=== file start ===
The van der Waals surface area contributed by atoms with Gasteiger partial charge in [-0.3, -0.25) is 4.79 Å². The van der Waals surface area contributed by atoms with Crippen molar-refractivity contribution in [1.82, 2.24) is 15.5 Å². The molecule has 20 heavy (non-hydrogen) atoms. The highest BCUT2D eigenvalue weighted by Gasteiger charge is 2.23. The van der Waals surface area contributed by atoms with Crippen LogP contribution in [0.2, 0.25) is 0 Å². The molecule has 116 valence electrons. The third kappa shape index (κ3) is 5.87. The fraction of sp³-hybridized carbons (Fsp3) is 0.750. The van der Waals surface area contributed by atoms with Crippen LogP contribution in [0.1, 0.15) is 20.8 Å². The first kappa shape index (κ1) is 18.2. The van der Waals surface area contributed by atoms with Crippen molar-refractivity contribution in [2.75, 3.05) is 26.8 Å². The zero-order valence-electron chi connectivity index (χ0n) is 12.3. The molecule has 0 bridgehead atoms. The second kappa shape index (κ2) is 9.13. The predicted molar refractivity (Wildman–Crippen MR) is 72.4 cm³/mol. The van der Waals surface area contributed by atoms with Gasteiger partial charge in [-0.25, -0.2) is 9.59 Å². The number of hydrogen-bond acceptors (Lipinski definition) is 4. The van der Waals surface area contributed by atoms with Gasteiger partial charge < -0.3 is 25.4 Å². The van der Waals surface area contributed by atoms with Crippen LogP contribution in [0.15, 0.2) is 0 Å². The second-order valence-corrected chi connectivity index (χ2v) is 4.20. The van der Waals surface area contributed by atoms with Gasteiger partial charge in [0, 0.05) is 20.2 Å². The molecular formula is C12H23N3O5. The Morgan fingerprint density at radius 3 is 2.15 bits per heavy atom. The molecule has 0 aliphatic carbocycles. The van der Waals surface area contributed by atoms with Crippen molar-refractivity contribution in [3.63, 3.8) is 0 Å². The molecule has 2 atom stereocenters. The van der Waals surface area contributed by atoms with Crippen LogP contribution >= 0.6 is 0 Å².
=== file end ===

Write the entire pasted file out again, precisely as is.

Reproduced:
The van der Waals surface area contributed by atoms with Gasteiger partial charge in [-0.3, -0.25) is 4.79 Å². The van der Waals surface area contributed by atoms with Crippen molar-refractivity contribution in [1.82, 2.24) is 15.5 Å². The molecule has 20 heavy (non-hydrogen) atoms. The highest BCUT2D eigenvalue weighted by Gasteiger charge is 2.23. The van der Waals surface area contributed by atoms with Crippen LogP contribution in [0.2, 0.25) is 0 Å². The molecule has 116 valence electrons. The third kappa shape index (κ3) is 5.87. The fraction of sp³-hybridized carbons (Fsp3) is 0.750. The van der Waals surface area contributed by atoms with Crippen LogP contribution in [0.1, 0.15) is 20.8 Å². The first kappa shape index (κ1) is 18.2. The van der Waals surface area contributed by atoms with Crippen molar-refractivity contribution in [2.75, 3.05) is 26.8 Å². The zero-order valence-electron chi connectivity index (χ0n) is 12.3. The molecule has 0 bridgehead atoms. The second kappa shape index (κ2) is 9.13. The predicted molar refractivity (Wildman–Crippen MR) is 72.4 cm³/mol. The van der Waals surface area contributed by atoms with Gasteiger partial charge in [-0.25, -0.2) is 9.59 Å². The number of hydrogen-bond acceptors (Lipinski definition) is 4. The van der Waals surface area contributed by atoms with Gasteiger partial charge < -0.3 is 25.4 Å². The van der Waals surface area contributed by atoms with Crippen LogP contribution in [0.15, 0.2) is 0 Å². The second-order valence-corrected chi connectivity index (χ2v) is 4.20. The van der Waals surface area contributed by atoms with Gasteiger partial charge in [0, 0.05) is 20.2 Å². The molecular formula is C12H23N3O5. The Morgan fingerprint density at radius 3 is 2.15 bits per heavy atom. The molecule has 0 aliphatic carbocycles. The van der Waals surface area contributed by atoms with Crippen molar-refractivity contribution in [3.63, 3.8) is 0 Å². The molecule has 2 atom stereocenters. The van der Waals surface area contributed by atoms with Crippen LogP contribution >= 0.6 is 0 Å².